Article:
The Chevrolet Impala is one of America's best-selling family sedans. After close to 50 years on the U.S. highways and byways, this car continues to improve with every generation. And on all fronts: inside, outside, and under the hood.
For 2008, Chevy has made a solid commitment to the Impala’s flex-fuel capabilities. Unlike other E85 offerings, the Impala is ethanol-compatible at virtually all trim-levels and engine types. This means the LS, LT, and LTZ models are all flex-fuel. Also, this year, the larger 3.9-liter V6 joins the base 3.5-liter V6 as a flex-fuel engine offering. Only the SS model of the Impala strictly runs on straight gasoline. For advocates of E85, the Impala is one of the front-running flagships in the alternative fuel brigade.
The Impala earns big points for its powerful and efficient engines, an available six-passenger seating configuration, and solid crash testing scores. All of these make it a strong contender for family car of the year. The suspension is a little soft, which results in an overall comfortable ride for passengers, but somewhat compromises handling dynamics behind the wheel. The two things that really hurt this vehicle’s appeal are its cheap, low quality cabin materials, and a noticeable shortage of legroom in both rows.

Bowmanville, Ontario - The large “Powered by Ethanol” stickers on the flanks of my Impala tester provoked me to look further into this alternative fuel source, sending me on a mission to fulfill their bold claim.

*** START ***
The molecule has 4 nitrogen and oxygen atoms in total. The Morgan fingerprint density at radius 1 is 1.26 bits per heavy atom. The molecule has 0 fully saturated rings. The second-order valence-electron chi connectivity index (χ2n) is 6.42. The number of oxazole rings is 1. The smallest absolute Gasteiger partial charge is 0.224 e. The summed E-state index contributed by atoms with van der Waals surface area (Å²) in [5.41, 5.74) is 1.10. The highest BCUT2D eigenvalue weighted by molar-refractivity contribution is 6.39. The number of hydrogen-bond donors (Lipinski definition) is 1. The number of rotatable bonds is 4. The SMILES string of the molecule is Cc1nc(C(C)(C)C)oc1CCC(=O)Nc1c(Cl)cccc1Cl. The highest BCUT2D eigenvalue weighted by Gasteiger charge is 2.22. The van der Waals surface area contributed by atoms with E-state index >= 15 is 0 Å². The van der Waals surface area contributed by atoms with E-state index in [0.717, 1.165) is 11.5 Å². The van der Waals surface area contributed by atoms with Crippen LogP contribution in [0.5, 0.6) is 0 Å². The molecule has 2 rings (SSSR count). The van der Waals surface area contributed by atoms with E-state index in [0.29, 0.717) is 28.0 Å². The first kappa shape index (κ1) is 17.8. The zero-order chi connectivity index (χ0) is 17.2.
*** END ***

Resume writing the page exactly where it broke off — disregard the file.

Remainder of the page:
As it turns out, the domestic automakers have been quicker to provide “FlexFuel” vehicles - vehicles that can operate on E85, which is a blend of 85% ethanol and 15% gasoline - than the imports (Nissan being the only exception). GM claims to have put over two million FlexFuel vehicles on the road so far. (FFV’s can often be readily identified by a “FlexFuel” badge on their rump and a yellow fuel filler cap).
Part of this domestic enthusiasm for E85 doubtless lays in the fact that ethanol, which is a form of grain alcohol, is currently produced primarily from corn - a popular crop in North American agriculture, with all of its attendant social and political implications, GM’s recent investment in alternative-source ethanol producer Coskata notwithstanding.

Getting some positive green press is always a good thing too, though there are several studies arguing both ways as to whether conventional-source ethanol fuel really is or is not ultimately friendlier for the environment by the time it is grown, cultivated, harvested, and refined. It’s definitely not carbon-neutral.

Probably the biggest factor is the US Government’s CAFE (Corporate Average Fuel Economy) legislation, a fleet-averaged economy standard which the automakers must meet or face stiff financial penalties.

Considering how comparatively truck and SUV-biased the domestic automakers’ vehicle fleets are, adopting a relatively inexpensive and transparent technology, which helps them meet CAFE regulations - and thereby reduces their substantial fines - is a no-brainer.

The benefit is quite significant, because only 15% of an FFV’s fuel consumption (the gasoline portion, while on E85) is factored in to the fleet average, making each FFV sold a valuable offset. Expect to see even wider availability of E85-capable models soon, as the CAFE average was just tightened to 35 miles per US gallon.